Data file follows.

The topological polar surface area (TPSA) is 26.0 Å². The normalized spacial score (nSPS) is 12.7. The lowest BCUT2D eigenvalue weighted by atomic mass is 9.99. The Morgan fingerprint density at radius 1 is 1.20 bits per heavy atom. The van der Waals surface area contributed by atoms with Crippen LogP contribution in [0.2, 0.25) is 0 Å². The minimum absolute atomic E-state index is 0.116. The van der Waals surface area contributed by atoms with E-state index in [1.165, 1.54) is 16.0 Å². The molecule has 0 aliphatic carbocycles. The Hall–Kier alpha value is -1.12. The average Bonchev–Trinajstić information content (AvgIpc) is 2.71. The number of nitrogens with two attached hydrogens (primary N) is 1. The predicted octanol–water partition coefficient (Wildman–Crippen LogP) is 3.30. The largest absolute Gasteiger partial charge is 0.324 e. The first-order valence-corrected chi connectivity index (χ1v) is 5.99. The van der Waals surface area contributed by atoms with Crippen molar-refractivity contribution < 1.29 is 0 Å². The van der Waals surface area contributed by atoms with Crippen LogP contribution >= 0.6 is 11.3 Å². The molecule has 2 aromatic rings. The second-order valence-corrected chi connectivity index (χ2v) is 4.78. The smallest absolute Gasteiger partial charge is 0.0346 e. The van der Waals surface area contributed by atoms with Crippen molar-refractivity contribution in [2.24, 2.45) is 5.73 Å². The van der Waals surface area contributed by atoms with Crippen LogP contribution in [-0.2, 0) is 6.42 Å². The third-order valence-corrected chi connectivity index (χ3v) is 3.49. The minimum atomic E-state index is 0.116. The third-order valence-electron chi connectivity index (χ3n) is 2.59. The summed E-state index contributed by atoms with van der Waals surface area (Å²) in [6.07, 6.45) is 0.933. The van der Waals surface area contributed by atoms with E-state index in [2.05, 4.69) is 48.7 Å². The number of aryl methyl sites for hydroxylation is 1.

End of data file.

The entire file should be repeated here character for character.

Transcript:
The topological polar surface area (TPSA) is 26.0 Å². The normalized spacial score (nSPS) is 12.7. The lowest BCUT2D eigenvalue weighted by atomic mass is 9.99. The Morgan fingerprint density at radius 1 is 1.20 bits per heavy atom. The van der Waals surface area contributed by atoms with Crippen LogP contribution in [0.2, 0.25) is 0 Å². The minimum absolute atomic E-state index is 0.116. The van der Waals surface area contributed by atoms with E-state index in [1.165, 1.54) is 16.0 Å². The molecule has 0 aliphatic carbocycles. The Hall–Kier alpha value is -1.12. The average Bonchev–Trinajstić information content (AvgIpc) is 2.71. The number of nitrogens with two attached hydrogens (primary N) is 1. The predicted octanol–water partition coefficient (Wildman–Crippen LogP) is 3.30. The largest absolute Gasteiger partial charge is 0.324 e. The first-order valence-corrected chi connectivity index (χ1v) is 5.99. The van der Waals surface area contributed by atoms with Crippen molar-refractivity contribution < 1.29 is 0 Å². The van der Waals surface area contributed by atoms with Crippen LogP contribution >= 0.6 is 11.3 Å². The molecule has 2 aromatic rings. The second-order valence-corrected chi connectivity index (χ2v) is 4.78. The smallest absolute Gasteiger partial charge is 0.0346 e. The van der Waals surface area contributed by atoms with Crippen molar-refractivity contribution in [2.24, 2.45) is 5.73 Å². The van der Waals surface area contributed by atoms with Crippen LogP contribution in [-0.2, 0) is 6.42 Å². The third-order valence-corrected chi connectivity index (χ3v) is 3.49. The minimum atomic E-state index is 0.116. The third-order valence-electron chi connectivity index (χ3n) is 2.59. The summed E-state index contributed by atoms with van der Waals surface area (Å²) in [6.07, 6.45) is 0.933. The van der Waals surface area contributed by atoms with E-state index in [2.05, 4.69) is 48.7 Å². The number of aryl methyl sites for hydroxylation is 1.